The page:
This is the most exquisite book I have ever read; the prose, the descriptive passages! Please let us know where you learned to write. You must have always had this talent, but where, if anywhere, did you study, or did you study creative writing? Your vocabulary is immense!
— Ellie B.
At the resolute age of 15, I decided to become a writer. This was partly the fault of James Joyce. I read The Portrait of the Artist as a Young Man that year, and, full of admiration for Stephen Dedalus and also identifying with him strongly (we were both good students, we both had "prophetic" Greek names), I decided to follow in his path and "forge the uncreated conscious of my race." I hadn't yet read Ulysses, a far more cautionary portrait of the artist, beginning, as it does, with Stephen Dedalus 10 years on, still living in Dublin, and totally broke. My misreading of the Portrait, in fact, was what made me want to become a writer. I missed the irony. I took Stephen's youthful idealism at face value, being so full of it myself at the time.
I was, however, an arty, dreamy, ambitious kid. I'd always enjoyed writing stories and, yes, my teachers claimed I showed "talent." So I set my sights on pursuing a literary life.
It was another 13 years before I published my first short story. Another five passed before my first novel appeared.
What happened in the meantime? The old joke says it best: "How do you get to Carnegie Hall?" "Practice." I approached writing, Ellie, the way you would any profession. First, I tried to educate myself. I went to Brown, mainly because my favorite writer at the time, John Hawkes, taught there, and I wanted to study with him. While there, I majored in the honors program in English, rather than creative writing, because the honors program required you to get the entire English literary tradition under your belt. (You had to read Beowulf in the original, not just Fitzgerald's Tender Is the Night.) It seemed to me that anyone hubristic enough to propose adding anything to the literary tradition had best be familiar with it. So I read a lot, read all the time. I read old difficult stuff, as well as recent difficult stuff. I took seven years of Latin. My classics studies introduced me to the literary figure of the hermaphrodite in the person of Tiresias, and I credit Latin with giving me a firm sense of English grammar. I did my best to read the things I thought a novelist should read—philosophy, history, theology. Where I fell short, it seems to me, was in mathematics, chemistry and physics. My knowledge of these subjects is laughable. Biology I liked, and that certainly helped when I came, years later, to write Middlesex. Aside from pursuing these academic subjects, I tried my hand, in my teens and 20s, at writing fiction and poetry. I did indeed study creative writing, both as an undergraduate and a graduate student (at Stanford). Years passed, happily, in bohemian redoubts. I never wanted to publish early. Wasn't at all concerned about it. Virginia Woolf said that no one should publish a novel before he or she was 30. That sounded about right to me.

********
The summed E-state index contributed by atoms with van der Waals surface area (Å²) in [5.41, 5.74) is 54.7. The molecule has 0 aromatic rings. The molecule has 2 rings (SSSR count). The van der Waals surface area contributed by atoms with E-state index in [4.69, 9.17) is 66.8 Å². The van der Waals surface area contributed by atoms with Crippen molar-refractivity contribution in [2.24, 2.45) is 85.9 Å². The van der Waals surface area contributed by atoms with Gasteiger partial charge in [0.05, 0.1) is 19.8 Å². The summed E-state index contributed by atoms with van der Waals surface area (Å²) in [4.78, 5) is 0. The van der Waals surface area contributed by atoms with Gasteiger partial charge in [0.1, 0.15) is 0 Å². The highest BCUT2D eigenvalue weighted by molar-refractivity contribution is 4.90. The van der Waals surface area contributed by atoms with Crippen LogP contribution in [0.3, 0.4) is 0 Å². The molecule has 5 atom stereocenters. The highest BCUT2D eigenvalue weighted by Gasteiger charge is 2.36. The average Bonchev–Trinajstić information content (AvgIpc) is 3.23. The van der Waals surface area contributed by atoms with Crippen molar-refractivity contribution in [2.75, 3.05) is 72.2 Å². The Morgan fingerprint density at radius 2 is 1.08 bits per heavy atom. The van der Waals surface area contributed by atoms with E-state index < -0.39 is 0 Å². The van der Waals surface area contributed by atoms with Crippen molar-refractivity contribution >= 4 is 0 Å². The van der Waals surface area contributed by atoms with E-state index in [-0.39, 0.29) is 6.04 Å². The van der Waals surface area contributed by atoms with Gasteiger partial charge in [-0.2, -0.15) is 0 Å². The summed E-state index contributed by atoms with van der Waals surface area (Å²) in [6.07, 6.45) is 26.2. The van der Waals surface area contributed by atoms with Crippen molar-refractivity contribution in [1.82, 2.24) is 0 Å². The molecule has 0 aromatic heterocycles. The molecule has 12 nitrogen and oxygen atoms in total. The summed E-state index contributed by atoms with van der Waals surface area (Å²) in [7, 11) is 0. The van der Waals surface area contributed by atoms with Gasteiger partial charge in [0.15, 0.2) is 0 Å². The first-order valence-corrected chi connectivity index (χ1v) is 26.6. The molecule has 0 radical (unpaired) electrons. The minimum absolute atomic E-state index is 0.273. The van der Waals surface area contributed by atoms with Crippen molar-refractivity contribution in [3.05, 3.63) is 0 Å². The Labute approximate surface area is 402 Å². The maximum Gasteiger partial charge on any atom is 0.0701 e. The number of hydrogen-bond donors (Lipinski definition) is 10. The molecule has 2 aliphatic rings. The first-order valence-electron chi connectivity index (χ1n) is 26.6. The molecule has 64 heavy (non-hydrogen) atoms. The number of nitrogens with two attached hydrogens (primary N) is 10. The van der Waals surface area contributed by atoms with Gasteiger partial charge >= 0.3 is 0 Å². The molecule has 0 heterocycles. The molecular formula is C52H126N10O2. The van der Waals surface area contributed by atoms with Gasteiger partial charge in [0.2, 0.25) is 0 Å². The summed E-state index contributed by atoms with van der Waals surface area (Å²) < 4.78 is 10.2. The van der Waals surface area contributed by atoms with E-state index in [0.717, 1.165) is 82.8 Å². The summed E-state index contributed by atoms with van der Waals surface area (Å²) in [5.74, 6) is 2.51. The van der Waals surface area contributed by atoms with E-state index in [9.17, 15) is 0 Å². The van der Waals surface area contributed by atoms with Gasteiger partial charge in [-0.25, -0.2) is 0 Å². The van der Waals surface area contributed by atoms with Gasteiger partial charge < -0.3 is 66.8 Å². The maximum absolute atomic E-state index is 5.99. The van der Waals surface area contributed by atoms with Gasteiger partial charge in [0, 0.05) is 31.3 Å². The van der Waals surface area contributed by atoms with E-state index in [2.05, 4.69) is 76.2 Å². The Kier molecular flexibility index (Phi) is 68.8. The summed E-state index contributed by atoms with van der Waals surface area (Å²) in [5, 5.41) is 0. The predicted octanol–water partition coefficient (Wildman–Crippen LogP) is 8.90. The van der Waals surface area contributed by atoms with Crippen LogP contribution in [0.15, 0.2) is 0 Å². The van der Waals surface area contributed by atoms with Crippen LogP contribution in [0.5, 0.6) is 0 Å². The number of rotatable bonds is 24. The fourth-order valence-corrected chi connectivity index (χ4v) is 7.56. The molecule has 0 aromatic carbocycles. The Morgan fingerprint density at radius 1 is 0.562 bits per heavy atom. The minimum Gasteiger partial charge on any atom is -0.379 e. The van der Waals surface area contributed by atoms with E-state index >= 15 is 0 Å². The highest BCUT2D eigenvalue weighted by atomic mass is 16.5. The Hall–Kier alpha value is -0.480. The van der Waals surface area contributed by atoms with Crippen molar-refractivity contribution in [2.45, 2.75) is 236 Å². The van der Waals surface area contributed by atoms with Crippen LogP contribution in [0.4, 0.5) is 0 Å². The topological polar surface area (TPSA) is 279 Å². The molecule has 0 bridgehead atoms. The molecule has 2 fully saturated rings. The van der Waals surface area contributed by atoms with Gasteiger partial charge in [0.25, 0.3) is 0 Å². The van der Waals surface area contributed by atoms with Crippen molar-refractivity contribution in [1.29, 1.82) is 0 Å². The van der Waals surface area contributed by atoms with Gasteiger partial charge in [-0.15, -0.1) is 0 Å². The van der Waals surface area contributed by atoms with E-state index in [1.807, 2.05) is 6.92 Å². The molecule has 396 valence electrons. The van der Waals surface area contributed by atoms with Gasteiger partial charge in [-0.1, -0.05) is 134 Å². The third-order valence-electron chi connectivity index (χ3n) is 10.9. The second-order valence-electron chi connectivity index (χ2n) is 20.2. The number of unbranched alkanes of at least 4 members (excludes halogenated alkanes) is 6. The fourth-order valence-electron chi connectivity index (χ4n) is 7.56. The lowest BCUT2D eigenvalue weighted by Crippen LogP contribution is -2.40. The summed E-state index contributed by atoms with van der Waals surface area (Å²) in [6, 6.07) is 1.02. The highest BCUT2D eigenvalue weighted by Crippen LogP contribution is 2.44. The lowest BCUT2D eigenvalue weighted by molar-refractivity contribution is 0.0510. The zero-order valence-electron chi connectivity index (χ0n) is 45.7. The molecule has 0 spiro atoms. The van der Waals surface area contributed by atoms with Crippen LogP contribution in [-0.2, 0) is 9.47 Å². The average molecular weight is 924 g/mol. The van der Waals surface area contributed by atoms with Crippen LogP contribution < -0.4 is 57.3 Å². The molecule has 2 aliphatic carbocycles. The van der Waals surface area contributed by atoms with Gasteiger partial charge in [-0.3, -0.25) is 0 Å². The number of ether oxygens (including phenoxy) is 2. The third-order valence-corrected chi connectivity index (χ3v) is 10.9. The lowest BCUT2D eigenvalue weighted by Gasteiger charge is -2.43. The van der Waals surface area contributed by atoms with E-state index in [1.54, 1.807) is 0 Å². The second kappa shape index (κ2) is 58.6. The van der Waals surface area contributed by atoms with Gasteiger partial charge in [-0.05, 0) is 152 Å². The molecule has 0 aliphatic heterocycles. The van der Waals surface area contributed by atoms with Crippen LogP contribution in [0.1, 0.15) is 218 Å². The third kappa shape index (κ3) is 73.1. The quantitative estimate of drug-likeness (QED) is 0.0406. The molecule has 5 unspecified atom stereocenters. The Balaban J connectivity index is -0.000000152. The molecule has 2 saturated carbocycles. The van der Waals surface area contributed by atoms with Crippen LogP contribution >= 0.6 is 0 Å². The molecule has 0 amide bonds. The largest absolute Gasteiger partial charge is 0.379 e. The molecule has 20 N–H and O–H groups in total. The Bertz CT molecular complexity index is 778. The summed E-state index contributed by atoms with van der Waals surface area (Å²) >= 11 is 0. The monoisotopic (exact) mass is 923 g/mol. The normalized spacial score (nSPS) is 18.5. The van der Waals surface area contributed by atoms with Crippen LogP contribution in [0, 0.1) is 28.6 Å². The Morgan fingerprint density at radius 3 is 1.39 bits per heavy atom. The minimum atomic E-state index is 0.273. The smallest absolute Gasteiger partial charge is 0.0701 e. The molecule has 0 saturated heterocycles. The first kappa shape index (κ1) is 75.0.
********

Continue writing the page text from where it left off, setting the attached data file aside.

Like a tennis player, I spent years practicing my strokes, developing my topspin, improving my serve, performing footwork drills and trying to move up in the rankings. Like anything else that's worth doing, writing is mainly hard work. It's dull, repetitive, impractical, often unremunerative, completely maddening, and I love it madly.
— Jeffrey Eugenides